Professor Eric Jiang, PhD, offered his data mining students a number of options for their final project last spring, one of which was to participate in the 2011 Data Mining Cup—a grueling 6-week competition open to both undergraduate and graduate students. Cameron Askew and John Lopez jumped at the opportunity—and with great success. Despite being the two youngest participants in the competition, the team walked away with second place and a $2,150 cash prize.
"It was a bold, risky yet fantastic choice made by these two students, and the project provided them with a great and practical opportunity to apply what they learned from the class to solve a real-world problem," Jiang said.
Data mining is a booming discipline, which involves utilizing patterns found in large sets of data. Askew and Lopez were challenged to create an original algorithm for one of data mining's most familiar business applications.
"The primary task for the competition in 2011 was to develop an efficient product recommendation system that predicts the products customers would be interested in purchasing, based on a transactional dataset that contains over 9.5 million customer behavioral records," Jiang said.
At first, the challenge seemed daunting. According to Lopez, the team spent weeks brainstorming possible approaches before beginning to program. Adding to the pressure was their concern that they might be out of their league.
"We saw the long list of participating teams including some nationally renowned universities as well as lots of international universities," Askew said. "It was also open to graduate students, so we thought we had very little chance."
But they beat the odds—a feat that they attribute to the excellence of USD's Department of Mathematics and Computer Science.
"I think USD's computer science program holds a special place on the international stage," Askew said. "With so few students per professor, you get more personal attention. We also have professors with very interesting specialties, which leads to a good selection of elective courses including Professor Jiang's Data Mining course."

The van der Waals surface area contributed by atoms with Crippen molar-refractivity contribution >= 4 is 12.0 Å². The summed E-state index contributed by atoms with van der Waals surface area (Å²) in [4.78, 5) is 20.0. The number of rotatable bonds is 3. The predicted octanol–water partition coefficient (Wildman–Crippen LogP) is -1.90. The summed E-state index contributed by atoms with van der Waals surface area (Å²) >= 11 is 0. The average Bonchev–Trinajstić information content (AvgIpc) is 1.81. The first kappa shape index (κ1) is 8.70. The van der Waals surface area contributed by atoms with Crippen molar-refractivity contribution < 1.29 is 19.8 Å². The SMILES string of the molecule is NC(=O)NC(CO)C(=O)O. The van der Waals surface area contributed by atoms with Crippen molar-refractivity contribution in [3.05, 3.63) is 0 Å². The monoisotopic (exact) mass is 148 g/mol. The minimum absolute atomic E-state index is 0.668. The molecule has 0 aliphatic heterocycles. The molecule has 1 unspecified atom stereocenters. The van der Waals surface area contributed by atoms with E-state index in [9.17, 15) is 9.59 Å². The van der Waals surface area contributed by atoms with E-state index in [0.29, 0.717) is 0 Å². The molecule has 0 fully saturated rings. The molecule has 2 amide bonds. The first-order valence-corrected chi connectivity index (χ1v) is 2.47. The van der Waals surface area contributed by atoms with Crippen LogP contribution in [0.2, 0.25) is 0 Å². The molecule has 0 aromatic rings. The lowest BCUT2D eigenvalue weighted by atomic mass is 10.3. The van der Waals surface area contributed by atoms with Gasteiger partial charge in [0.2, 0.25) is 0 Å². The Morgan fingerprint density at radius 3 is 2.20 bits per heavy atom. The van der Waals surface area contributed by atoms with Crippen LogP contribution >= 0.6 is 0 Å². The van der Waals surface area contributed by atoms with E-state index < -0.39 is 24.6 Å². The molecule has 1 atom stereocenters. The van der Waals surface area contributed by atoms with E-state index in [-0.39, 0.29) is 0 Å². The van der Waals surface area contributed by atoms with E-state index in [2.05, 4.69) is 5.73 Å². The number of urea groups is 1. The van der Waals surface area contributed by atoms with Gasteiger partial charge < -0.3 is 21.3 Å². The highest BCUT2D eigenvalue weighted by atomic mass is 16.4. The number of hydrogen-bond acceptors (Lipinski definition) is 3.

Jiang said he thinks a broad-based liberal arts computer science program prepares students well for professional careers and graduate studies in the ever-expanding areas of computing applications.
"In comparison to large and technically oriented schools, a liberal arts computer science program offers its unique features," Jiang said. "We all know that a liberal arts curriculum promotes a broad study of multiple disciplines, emphasizes critical thinking, reasoning and analysis, and provides a foundation for lifelong learning. Computer scientists are nowadays no longer just programmers, and most software systems are also application oriented. In order to design and build an attractive and user-friendly software product like iPad, it has become very important for computer scientists to have general knowledge of multiple disciplines (such as psychology, biology and philosophy) and understand the connections between the disciplines."
Lopez hopes to start his own web design and development company one day. Askew has accepted a job at Intel, and also hopes to start a business down the line.
"In my opinion, we have only breached the surface of using computers to help solve sophisticated problems in order to make important decisions," Askew said. "In the coming years, I think we'll see more and more of it. I believe that human intuition is the spark of any great idea, but a computer can help prove the idea's validity, refine the idea, and bring it to reality."
- Anne Malinoski ‘11